Tuesday, August 17, 2010

A New Explanation for Weight Gain While Quitting Smoking

Nearly a year after I launched an effort to regain my long-lost trombone technique, I'm happy to report that I'm nearly there. Old colleagues say I'm back - though I'm aware of a few missing pieces. A couple of months more touch-up work should do it.

This, alas, wasn't my only regaining. I've also regained twelve of the pounds I
lost last year. I can't say I'm thrilled by this, but neither am I shocked. Starting from scratch to rebuild my musical juju was an all-consuming task. Staying on a diet is another all-consuming task (as I wrote in that last link, most of us drastically underestimate the effort and focus required). I never expected to keep both balls rolling.

It's possible to hack away at one's
habits and routines to gradually bring about dramatic change. Last year, my life decisions favored eating less (and better) and exercising more. I lost 35 pounds. No one or ten of those decisions made much difference, but the aggregate led to profound change. This year, my decisions favored playing more - even when that meant skipping the gym or catching unhealthy bites on the run. Our ability to affect profound change in ourselves is minimal to begin with. Divide focus and the magical power is lost.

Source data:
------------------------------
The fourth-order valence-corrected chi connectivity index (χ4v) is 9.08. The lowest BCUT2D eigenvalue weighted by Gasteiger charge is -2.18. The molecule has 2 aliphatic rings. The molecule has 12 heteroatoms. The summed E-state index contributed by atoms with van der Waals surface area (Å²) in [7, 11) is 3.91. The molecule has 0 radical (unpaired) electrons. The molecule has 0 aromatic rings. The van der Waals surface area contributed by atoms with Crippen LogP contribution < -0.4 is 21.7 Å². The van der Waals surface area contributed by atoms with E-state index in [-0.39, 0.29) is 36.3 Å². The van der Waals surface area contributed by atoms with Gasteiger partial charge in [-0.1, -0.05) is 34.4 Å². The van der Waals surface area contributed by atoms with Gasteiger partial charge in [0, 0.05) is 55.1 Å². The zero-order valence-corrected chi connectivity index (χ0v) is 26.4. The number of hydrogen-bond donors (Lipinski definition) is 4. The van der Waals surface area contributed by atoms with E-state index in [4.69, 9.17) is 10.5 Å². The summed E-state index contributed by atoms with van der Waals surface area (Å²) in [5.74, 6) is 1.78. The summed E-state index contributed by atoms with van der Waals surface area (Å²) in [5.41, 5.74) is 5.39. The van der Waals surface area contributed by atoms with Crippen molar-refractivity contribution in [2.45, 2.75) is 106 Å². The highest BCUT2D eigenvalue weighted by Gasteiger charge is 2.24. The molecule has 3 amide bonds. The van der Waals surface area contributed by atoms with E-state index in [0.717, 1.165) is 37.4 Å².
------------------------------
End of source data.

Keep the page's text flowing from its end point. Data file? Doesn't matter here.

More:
But this made me reconsider the well-known fact that when people quit smoking they tend to gain weight. The explanation is that they've lost nicotine's appetite suppression, plus there's a lingering persistent oral neediness. But I don't think that's it. It's that quitting smoking is a drastic, magical change requiring single-minded focus and patience. You can't maintain a diet during such a process. You can't be single-minded about two things.

As a side note, I made a new friend last week, a precocious four year old (I always hit it off with folks under 11 and over 80: it's the touchy middle range I often have trouble with). As she sat happily next to me, discussing this and that, she poked me in the gut, saying, with a grin, "Your stomach sticks out!". She noticed, but she didn't judge it. It didn't affect her opinion of me in the least. It was plain that the size of my belly had nothing to do with who she thought I am. And no high-minded thinking was applied; it was utterly natural.

Read a clarification on why this has nothing at all to do with OCD here.

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